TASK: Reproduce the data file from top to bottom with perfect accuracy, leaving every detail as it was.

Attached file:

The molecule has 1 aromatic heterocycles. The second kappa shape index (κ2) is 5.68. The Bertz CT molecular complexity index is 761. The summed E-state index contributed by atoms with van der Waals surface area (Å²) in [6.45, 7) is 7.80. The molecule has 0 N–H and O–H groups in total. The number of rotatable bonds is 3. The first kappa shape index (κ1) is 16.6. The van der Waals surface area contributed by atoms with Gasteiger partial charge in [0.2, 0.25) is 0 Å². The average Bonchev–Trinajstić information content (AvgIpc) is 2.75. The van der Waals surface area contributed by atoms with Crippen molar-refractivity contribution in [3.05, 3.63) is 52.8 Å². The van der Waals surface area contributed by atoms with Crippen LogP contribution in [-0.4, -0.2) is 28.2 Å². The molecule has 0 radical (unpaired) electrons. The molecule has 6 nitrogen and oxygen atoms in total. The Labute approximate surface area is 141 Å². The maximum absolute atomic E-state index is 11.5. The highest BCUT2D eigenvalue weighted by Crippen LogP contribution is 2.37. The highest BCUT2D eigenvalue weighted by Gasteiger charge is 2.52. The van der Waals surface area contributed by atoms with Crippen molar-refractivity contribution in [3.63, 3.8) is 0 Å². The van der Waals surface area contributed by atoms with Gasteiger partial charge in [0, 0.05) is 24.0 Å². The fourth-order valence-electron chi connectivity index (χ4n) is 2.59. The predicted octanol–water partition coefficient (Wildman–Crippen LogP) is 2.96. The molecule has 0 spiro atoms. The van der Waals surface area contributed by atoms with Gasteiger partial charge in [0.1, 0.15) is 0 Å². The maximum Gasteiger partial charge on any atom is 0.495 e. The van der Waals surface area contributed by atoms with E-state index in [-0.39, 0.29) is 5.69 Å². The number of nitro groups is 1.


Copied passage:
The molecule has 1 aromatic heterocycles. The second kappa shape index (κ2) is 5.68. The Bertz CT molecular complexity index is 761. The summed E-state index contributed by atoms with van der Waals surface area (Å²) in [6.45, 7) is 7.80. The molecule has 0 N–H and O–H groups in total. The number of rotatable bonds is 3. The first kappa shape index (κ1) is 16.6. The van der Waals surface area contributed by atoms with Gasteiger partial charge in [0.2, 0.25) is 0 Å². The average Bonchev–Trinajstić information content (AvgIpc) is 2.75. The van der Waals surface area contributed by atoms with Crippen molar-refractivity contribution in [3.05, 3.63) is 52.8 Å². The van der Waals surface area contributed by atoms with Crippen LogP contribution in [-0.4, -0.2) is 28.2 Å². The molecule has 0 radical (unpaired) electrons. The molecule has 6 nitrogen and oxygen atoms in total. The Labute approximate surface area is 141 Å². The maximum absolute atomic E-state index is 11.5. The highest BCUT2D eigenvalue weighted by Crippen LogP contribution is 2.37. The highest BCUT2D eigenvalue weighted by Gasteiger charge is 2.52. The van der Waals surface area contributed by atoms with Crippen molar-refractivity contribution in [3.63, 3.8) is 0 Å². The van der Waals surface area contributed by atoms with Gasteiger partial charge in [0, 0.05) is 24.0 Å². The fourth-order valence-electron chi connectivity index (χ4n) is 2.59. The predicted octanol–water partition coefficient (Wildman–Crippen LogP) is 2.96. The molecule has 0 spiro atoms. The van der Waals surface area contributed by atoms with Gasteiger partial charge in [0.1, 0.15) is 0 Å². The maximum Gasteiger partial charge on any atom is 0.495 e. The van der Waals surface area contributed by atoms with E-state index in [-0.39, 0.29) is 5.69 Å². The number of nitro groups is 1.